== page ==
GP chief warns WFH could have profound impact on UK's mental health

GP chief warns WFH could have a profound impact on Britain’s mental health

  • Head of the Royal College of GPs has warned of WFH impact on mental health
  • Dr Clare Gerada fears not being in an office limits interaction with colleagues
  • The former psychiatrist is concerned that businesses are not offering offices for people to use   

Working from home could have a profound impact on the nation’s mental health, the head of the Royal College of GPs has warned.

Dr Clare Gerada said she had seen the damage that isolation and a lack of clear boundaries between home life and work can cause.

Speaking to The Mail on Sunday’s Medical Minefield podcast this week, the former psychiatrist added: ‘I am increasingly worried about businesses that say there is no longer an office to go to. Moments of interaction are crucial for wellbeing – without them you’ll see more stress and more anxiety.’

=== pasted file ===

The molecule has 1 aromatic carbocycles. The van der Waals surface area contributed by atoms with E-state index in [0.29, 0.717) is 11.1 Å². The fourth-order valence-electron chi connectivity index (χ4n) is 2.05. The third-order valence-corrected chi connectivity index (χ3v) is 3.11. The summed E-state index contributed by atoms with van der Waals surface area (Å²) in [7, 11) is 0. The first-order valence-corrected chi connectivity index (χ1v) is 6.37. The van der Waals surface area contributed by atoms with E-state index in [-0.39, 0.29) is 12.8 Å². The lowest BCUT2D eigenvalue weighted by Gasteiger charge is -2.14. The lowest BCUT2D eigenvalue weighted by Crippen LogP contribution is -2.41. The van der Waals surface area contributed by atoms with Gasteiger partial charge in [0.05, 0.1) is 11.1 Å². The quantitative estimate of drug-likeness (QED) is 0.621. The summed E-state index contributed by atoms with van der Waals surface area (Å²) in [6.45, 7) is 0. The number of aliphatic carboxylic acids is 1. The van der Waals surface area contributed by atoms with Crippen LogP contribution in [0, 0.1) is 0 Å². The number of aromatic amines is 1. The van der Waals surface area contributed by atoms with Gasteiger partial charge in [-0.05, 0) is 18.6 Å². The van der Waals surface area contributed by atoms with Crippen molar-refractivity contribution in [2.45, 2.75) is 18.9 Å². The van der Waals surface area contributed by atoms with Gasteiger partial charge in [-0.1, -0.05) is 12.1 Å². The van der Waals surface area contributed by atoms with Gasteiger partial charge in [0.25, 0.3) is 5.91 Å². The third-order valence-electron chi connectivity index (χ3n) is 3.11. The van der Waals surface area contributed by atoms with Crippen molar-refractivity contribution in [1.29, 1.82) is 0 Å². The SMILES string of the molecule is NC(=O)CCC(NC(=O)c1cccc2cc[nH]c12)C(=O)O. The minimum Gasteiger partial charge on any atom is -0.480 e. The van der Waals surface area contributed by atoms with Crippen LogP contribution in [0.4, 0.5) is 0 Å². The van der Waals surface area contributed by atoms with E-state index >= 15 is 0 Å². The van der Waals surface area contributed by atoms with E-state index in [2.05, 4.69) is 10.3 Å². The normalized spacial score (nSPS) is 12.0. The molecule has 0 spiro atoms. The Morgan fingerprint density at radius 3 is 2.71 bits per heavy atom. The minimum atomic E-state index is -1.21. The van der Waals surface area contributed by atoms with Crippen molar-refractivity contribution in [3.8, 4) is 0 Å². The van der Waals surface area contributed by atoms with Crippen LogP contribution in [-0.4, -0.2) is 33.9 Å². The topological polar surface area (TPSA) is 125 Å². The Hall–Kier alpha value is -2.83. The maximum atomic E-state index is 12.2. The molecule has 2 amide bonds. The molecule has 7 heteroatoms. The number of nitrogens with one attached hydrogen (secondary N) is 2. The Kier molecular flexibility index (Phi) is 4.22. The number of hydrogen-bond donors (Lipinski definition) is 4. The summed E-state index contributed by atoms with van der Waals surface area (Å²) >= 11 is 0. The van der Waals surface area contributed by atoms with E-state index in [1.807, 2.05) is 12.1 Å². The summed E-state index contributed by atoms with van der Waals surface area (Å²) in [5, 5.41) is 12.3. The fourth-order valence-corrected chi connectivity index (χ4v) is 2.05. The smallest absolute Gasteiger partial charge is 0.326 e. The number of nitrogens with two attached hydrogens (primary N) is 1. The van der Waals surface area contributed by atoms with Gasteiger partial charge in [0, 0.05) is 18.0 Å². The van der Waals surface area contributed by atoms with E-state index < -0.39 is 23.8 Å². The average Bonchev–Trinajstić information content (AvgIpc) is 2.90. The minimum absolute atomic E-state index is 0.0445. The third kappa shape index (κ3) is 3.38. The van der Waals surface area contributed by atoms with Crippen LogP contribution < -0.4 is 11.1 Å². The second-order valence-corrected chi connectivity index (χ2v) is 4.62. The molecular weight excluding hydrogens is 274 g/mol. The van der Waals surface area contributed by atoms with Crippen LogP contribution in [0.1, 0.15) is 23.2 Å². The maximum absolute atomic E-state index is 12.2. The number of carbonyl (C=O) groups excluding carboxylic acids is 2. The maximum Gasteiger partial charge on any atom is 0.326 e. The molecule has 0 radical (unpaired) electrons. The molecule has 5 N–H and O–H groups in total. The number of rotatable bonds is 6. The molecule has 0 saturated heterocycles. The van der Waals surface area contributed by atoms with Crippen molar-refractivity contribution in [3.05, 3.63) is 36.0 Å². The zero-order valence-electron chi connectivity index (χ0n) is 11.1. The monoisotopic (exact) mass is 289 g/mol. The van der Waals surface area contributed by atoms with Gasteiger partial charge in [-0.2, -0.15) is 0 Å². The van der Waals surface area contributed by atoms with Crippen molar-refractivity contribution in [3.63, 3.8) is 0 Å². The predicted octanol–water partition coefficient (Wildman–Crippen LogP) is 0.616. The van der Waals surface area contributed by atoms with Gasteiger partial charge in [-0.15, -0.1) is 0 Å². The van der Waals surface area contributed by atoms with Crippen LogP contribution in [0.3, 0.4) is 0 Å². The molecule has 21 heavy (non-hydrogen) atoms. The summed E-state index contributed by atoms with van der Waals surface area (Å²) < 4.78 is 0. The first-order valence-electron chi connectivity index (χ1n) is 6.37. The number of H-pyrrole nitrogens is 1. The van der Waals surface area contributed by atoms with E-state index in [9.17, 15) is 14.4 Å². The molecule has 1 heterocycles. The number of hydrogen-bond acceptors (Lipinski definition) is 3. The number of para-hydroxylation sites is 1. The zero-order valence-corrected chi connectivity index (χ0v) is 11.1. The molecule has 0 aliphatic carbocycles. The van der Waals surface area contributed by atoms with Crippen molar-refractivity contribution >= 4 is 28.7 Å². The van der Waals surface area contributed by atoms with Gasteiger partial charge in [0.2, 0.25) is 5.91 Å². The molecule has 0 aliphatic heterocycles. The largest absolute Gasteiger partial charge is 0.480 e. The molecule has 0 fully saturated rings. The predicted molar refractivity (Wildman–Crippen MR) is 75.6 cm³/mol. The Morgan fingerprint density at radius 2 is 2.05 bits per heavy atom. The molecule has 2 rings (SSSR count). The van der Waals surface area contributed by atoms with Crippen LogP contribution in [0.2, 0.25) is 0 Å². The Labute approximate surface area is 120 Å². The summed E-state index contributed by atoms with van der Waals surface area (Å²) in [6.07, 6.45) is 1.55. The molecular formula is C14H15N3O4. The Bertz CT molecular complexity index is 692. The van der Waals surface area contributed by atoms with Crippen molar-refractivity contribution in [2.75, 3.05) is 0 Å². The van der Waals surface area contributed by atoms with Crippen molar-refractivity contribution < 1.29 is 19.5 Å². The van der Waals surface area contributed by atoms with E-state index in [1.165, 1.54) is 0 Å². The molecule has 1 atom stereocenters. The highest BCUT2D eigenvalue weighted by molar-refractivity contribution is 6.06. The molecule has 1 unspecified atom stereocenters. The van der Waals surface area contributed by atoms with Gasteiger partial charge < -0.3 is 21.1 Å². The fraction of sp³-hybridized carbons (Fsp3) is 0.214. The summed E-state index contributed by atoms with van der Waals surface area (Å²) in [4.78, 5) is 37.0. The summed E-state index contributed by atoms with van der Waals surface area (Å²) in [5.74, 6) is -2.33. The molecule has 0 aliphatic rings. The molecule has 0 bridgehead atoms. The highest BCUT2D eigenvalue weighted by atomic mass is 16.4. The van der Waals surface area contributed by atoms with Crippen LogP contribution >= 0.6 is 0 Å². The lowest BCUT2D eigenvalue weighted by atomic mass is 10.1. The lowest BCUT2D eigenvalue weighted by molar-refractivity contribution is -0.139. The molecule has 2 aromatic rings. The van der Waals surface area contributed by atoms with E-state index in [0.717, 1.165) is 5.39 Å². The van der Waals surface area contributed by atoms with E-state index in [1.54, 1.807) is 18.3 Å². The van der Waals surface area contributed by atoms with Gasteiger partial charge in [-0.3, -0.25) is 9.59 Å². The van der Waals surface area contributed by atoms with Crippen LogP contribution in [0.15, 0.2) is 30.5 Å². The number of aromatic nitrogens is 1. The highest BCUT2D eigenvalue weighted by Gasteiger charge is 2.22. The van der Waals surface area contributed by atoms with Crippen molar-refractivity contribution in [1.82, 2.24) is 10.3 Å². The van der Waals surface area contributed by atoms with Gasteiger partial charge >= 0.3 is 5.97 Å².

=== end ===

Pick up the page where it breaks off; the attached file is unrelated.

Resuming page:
Dr Clare Gerada, head of the Royal College of GPs, has concerns that working from home could have a profound impact on the nation’s mental health 

Dr Gerada, who runs a mental health support service for doctors, continued: ‘I know of many doctors who suffered due to the isolation of working from home, and having no boundaries around their work. They’d log on at 7am, do a day’s work then log off at 9pm with no break, and it becomes demoralising.

‘If you move ten metres from your bedroom to your office, day in day out, you might expect mental health to suffer.’ Her comments came after culture guru Malcolm Gladwell caused a social media storm by saying: ‘It’s not in your best interest to work at home. If you’re just sitting in your pyjamas in your bedroom… what have you reduced your life to?’

And neuropsychologist Katharine James said: ‘We need firms to tackle this head on now to divert a future mental health crisis.’

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